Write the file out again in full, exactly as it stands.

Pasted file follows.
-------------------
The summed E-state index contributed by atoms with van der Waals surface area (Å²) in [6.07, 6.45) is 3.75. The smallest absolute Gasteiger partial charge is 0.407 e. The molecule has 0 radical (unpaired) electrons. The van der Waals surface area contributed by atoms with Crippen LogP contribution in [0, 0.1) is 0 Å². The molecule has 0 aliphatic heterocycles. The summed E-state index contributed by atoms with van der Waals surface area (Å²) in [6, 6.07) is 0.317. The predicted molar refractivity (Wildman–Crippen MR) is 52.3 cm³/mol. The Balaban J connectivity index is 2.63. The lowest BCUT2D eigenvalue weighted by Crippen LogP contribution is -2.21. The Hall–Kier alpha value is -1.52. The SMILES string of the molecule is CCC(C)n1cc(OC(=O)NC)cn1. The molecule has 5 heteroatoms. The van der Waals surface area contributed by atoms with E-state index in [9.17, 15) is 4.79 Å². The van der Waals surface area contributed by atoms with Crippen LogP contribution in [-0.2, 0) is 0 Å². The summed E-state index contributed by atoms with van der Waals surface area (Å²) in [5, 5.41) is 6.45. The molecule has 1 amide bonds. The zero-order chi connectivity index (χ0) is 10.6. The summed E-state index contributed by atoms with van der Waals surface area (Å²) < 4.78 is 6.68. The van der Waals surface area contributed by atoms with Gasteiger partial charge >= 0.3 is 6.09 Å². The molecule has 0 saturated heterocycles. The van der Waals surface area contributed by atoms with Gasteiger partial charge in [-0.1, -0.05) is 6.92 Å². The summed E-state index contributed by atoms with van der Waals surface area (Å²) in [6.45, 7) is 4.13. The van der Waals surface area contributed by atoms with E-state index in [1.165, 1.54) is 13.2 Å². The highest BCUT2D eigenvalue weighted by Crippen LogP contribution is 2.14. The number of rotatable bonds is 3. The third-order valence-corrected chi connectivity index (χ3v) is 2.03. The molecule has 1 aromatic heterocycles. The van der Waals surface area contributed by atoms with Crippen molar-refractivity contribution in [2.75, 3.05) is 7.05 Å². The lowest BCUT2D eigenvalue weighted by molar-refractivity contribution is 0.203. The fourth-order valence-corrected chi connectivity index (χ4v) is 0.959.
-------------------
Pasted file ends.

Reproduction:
The summed E-state index contributed by atoms with van der Waals surface area (Å²) in [6.07, 6.45) is 3.75. The smallest absolute Gasteiger partial charge is 0.407 e. The molecule has 0 radical (unpaired) electrons. The van der Waals surface area contributed by atoms with Crippen LogP contribution in [0, 0.1) is 0 Å². The molecule has 0 aliphatic heterocycles. The summed E-state index contributed by atoms with van der Waals surface area (Å²) in [6, 6.07) is 0.317. The predicted molar refractivity (Wildman–Crippen MR) is 52.3 cm³/mol. The Balaban J connectivity index is 2.63. The lowest BCUT2D eigenvalue weighted by Crippen LogP contribution is -2.21. The Hall–Kier alpha value is -1.52. The SMILES string of the molecule is CCC(C)n1cc(OC(=O)NC)cn1. The molecule has 5 heteroatoms. The van der Waals surface area contributed by atoms with E-state index in [9.17, 15) is 4.79 Å². The van der Waals surface area contributed by atoms with Crippen LogP contribution in [-0.2, 0) is 0 Å². The summed E-state index contributed by atoms with van der Waals surface area (Å²) in [5, 5.41) is 6.45. The molecule has 1 amide bonds. The zero-order chi connectivity index (χ0) is 10.6. The summed E-state index contributed by atoms with van der Waals surface area (Å²) < 4.78 is 6.68. The van der Waals surface area contributed by atoms with Gasteiger partial charge >= 0.3 is 6.09 Å². The molecule has 0 saturated heterocycles. The van der Waals surface area contributed by atoms with Gasteiger partial charge in [-0.1, -0.05) is 6.92 Å². The summed E-state index contributed by atoms with van der Waals surface area (Å²) in [6.45, 7) is 4.13. The van der Waals surface area contributed by atoms with E-state index in [1.165, 1.54) is 13.2 Å². The highest BCUT2D eigenvalue weighted by Crippen LogP contribution is 2.14. The number of rotatable bonds is 3. The third-order valence-corrected chi connectivity index (χ3v) is 2.03. The molecule has 1 aromatic heterocycles. The van der Waals surface area contributed by atoms with Crippen molar-refractivity contribution in [2.75, 3.05) is 7.05 Å². The lowest BCUT2D eigenvalue weighted by molar-refractivity contribution is 0.203. The fourth-order valence-corrected chi connectivity index (χ4v) is 0.959.